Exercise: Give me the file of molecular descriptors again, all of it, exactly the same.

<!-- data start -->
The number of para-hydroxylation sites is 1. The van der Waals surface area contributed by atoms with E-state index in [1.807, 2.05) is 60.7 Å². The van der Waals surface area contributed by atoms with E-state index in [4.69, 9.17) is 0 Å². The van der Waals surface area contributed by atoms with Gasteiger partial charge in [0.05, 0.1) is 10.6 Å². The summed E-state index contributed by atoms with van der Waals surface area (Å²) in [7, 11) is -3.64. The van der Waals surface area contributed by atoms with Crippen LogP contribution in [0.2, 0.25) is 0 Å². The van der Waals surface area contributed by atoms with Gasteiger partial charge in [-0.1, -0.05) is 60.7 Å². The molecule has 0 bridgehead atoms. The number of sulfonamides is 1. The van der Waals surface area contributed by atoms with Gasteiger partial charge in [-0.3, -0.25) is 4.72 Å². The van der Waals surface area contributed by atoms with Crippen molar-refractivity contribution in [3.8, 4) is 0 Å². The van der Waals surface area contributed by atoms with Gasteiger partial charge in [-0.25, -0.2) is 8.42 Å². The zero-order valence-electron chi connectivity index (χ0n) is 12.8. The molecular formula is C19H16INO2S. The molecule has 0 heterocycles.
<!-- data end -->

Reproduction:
The number of para-hydroxylation sites is 1. The van der Waals surface area contributed by atoms with E-state index in [1.807, 2.05) is 60.7 Å². The van der Waals surface area contributed by atoms with E-state index in [4.69, 9.17) is 0 Å². The van der Waals surface area contributed by atoms with Gasteiger partial charge in [0.05, 0.1) is 10.6 Å². The summed E-state index contributed by atoms with van der Waals surface area (Å²) in [7, 11) is -3.64. The van der Waals surface area contributed by atoms with Crippen LogP contribution in [0.2, 0.25) is 0 Å². The van der Waals surface area contributed by atoms with Gasteiger partial charge in [-0.1, -0.05) is 60.7 Å². The molecule has 0 bridgehead atoms. The number of sulfonamides is 1. The van der Waals surface area contributed by atoms with Gasteiger partial charge in [-0.3, -0.25) is 4.72 Å². The van der Waals surface area contributed by atoms with Crippen molar-refractivity contribution in [3.8, 4) is 0 Å². The van der Waals surface area contributed by atoms with Gasteiger partial charge in [-0.25, -0.2) is 8.42 Å². The zero-order valence-electron chi connectivity index (χ0n) is 12.8. The molecular formula is C19H16INO2S. The molecule has 0 heterocycles.